Without ratings, it is difficult to impossible to sell commercials. As a result, profit-minded U.S. SW stations make their living by selling airtime to whoever wants it. Typically, this tends to be religious or political groups.

The religious programmers run the gamut from mainstream to fringe, while political programmers range from Cuban dissidents to right-wing militia groups. In some cases these programmers work live in the station’s studios. However, it’s more typical for them to send in prerecorded programs on cassette, CD or MiniDisc, or to send in their shows by phone or, increasingly, over the Internet.

The cost? “We charge anywhere from $25 to $65 an hour, depending on the time of day and the number of hours purchased,” said Allan Weiner, WBCQ owner and general manager. Based in Monticello, Maine, the station uses three converted commercial/military transmitters, some home-built antennas and a 1950s-vintage mobile home converted into a studio building.

At WRMI in Miami, Jeff White sells airtime for $1 a minute. Meanwhile, WWCR in Nashville, Tenn., charges anywhere from $15 for 4.5 minutes to $160 for 59.5 minutes, depending on whether you’re buying on a one-day, weekly or Monday-through-Friday basis. With four 100 kW transmitters – a single 50 kW transmitter is considered to be the bare minimum by the FCC – WWCR has more reach and a more sophisticated transmission/production plant than WCBQ or WRMI.

Thus, given the FCC’s restriction on domestic broadcasting, the issues of propagation, audio quality and static associated with amplitude-modulated shortwave and the lack of a measurable audience, the commercial SW market is not one for the faint-hearted.

Add the general public’s lack of awareness of the medium – “People ask me all the time how they can pick up Radio Miami International on their AM/FM receivers,” White said with a shrug – and one can see it’s a tough business.

“The handful of truly commercial stations may generate anywhere from less than $200,000 a year to perhaps a few million,” he added. “These are not Clear Channel-type operations.”

Paying the bills

These broadcasters are willing to put up with poor production quality and content; this comes with the turf of selling airtime blocks. They can tolerate downright weird shows.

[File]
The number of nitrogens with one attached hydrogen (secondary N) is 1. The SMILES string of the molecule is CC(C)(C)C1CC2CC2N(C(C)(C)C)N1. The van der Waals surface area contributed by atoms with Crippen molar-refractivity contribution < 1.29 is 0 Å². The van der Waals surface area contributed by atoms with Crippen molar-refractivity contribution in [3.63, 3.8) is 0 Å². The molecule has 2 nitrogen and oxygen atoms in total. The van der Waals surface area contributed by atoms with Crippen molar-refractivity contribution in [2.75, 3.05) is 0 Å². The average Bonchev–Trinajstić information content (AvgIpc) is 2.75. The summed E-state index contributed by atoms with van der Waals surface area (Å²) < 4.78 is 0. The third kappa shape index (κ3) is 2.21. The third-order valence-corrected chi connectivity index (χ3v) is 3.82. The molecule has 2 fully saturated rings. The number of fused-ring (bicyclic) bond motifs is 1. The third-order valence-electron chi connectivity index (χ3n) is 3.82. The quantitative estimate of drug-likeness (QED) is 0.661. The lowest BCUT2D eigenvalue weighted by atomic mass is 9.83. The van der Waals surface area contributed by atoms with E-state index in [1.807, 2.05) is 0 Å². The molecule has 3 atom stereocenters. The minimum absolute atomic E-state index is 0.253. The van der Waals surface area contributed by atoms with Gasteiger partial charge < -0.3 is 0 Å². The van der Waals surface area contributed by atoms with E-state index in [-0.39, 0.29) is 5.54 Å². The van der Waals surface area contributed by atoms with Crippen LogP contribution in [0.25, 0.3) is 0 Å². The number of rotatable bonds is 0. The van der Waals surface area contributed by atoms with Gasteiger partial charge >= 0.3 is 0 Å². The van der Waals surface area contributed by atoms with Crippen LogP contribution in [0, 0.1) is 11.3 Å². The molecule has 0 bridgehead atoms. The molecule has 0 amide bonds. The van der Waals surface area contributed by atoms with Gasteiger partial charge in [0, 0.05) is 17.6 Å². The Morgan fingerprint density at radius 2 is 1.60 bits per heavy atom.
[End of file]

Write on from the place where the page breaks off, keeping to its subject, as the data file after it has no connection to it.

“I remember one show where the guy was doing a chant to the angels,” White said. “He just kept chanting the same thing over and over again for 15 minutes.”

In fact, U.S. SW broadcasters are willing to put up with almost anything from their clients, as long as they pay their bills.

“It is still a free country and they have a right to say a lot of things,” said WWCR General Manager George McClintock.

“We pretty much let anyone say what they want,” said Weiner. “Our listeners demand that we be as open and free speech as possible. They crave it. They demand it.”

Besides, “The FCC doesn’t really monitor the content on U.S. shortwave,” White said. “I don’t think they see that as their mission or concern. They are more worried about whether a station’s technical parameters are correct.”

That said, U.S. shortwave broadcasters often suffer grief from their clients’ programming. Even radio’s renegades have their limits.

For instance, WWCR learned that neo-Nazi Ernst Zundel was using his airtime to deny the Holocaust. “We threw the program off,” said McClintock. Zundel had been broadcasting in German, and WWCR’s operators didn’t understand what he was saying.

Even so, many Americans associate U.S. shortwave with far-right broadcasts. This is ironic, given that most of what McClintock calls “militia money” stopped flowing to shortwave broadcasters when the dreaded year 2000 finally arrived. Apparently the New World Order’s “non-collapse,” in McClintock’s words, severely hurt the militias’ ability to solicit donations from listeners.

All in all, U.S. SW broadcasters operate in a strange, Twilight Zone kind of world, but one that they relish. Passport’s Magne believes that U.S. shortwave broadcasters enjoy it so much that they don’t want the FCC to loosen its archaic restrictions on domestic shortwave.

“The truth is that they like it the way it is,” he said. “If the rules were changed, it could open the floodgates to more competition.”

An unfair accusation? Not according to WRMI’s White.

“We discussed changing the rules at the National Association of Shortwave Broadcasters’ convention a few years ago,” he said. “In fact, the FCC asked for our help in doing so. However, after some discussion, a lot of people came to Magne’s conclusion: that we’re all better off just leaving things as they are. After all, under the current regime, the FCC pretty much leaves us alone. If the rules were changed, then they might get serious about enforcing them.”

“If it works for you, leave it alone,” said McClintock. Granted, the FCC shortwave rules are “as loose as a goose,” he said. But “If it ain’t broke, don’t fix it.”